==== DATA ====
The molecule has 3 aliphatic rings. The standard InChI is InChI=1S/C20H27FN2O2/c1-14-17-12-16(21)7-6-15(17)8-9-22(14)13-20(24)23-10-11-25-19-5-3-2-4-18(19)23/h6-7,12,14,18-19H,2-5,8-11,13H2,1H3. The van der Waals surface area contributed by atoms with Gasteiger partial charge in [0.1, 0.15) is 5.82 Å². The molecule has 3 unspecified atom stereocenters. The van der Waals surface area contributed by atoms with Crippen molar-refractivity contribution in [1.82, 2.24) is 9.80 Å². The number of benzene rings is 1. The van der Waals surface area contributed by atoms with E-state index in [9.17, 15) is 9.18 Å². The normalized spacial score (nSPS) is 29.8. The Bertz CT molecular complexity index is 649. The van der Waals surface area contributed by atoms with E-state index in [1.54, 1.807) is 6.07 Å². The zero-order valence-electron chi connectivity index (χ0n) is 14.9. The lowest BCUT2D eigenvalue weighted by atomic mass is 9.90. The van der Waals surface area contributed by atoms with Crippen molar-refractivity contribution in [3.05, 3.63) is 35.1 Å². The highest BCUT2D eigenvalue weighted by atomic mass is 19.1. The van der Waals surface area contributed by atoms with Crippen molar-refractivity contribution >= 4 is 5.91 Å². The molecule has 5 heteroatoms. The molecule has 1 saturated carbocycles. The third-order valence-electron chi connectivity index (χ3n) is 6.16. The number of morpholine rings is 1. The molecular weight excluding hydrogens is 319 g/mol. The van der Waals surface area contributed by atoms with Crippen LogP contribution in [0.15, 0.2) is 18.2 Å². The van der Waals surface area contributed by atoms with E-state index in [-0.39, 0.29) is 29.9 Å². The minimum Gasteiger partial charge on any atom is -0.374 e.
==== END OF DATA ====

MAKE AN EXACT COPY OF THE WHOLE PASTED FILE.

The molecule has 3 aliphatic rings. The standard InChI is InChI=1S/C20H27FN2O2/c1-14-17-12-16(21)7-6-15(17)8-9-22(14)13-20(24)23-10-11-25-19-5-3-2-4-18(19)23/h6-7,12,14,18-19H,2-5,8-11,13H2,1H3. The van der Waals surface area contributed by atoms with Gasteiger partial charge in [0.1, 0.15) is 5.82 Å². The molecule has 3 unspecified atom stereocenters. The van der Waals surface area contributed by atoms with Crippen molar-refractivity contribution in [1.82, 2.24) is 9.80 Å². The number of benzene rings is 1. The van der Waals surface area contributed by atoms with E-state index in [9.17, 15) is 9.18 Å². The normalized spacial score (nSPS) is 29.8. The Bertz CT molecular complexity index is 649. The van der Waals surface area contributed by atoms with E-state index in [1.54, 1.807) is 6.07 Å². The zero-order valence-electron chi connectivity index (χ0n) is 14.9. The lowest BCUT2D eigenvalue weighted by atomic mass is 9.90. The van der Waals surface area contributed by atoms with Crippen molar-refractivity contribution in [3.05, 3.63) is 35.1 Å². The highest BCUT2D eigenvalue weighted by atomic mass is 19.1. The van der Waals surface area contributed by atoms with Crippen molar-refractivity contribution >= 4 is 5.91 Å². The molecule has 5 heteroatoms. The molecule has 1 saturated carbocycles. The third-order valence-electron chi connectivity index (χ3n) is 6.16. The number of morpholine rings is 1. The molecular weight excluding hydrogens is 319 g/mol. The van der Waals surface area contributed by atoms with Crippen LogP contribution in [0.15, 0.2) is 18.2 Å². The van der Waals surface area contributed by atoms with E-state index in [-0.39, 0.29) is 29.9 Å². The minimum Gasteiger partial charge on any atom is -0.374 e.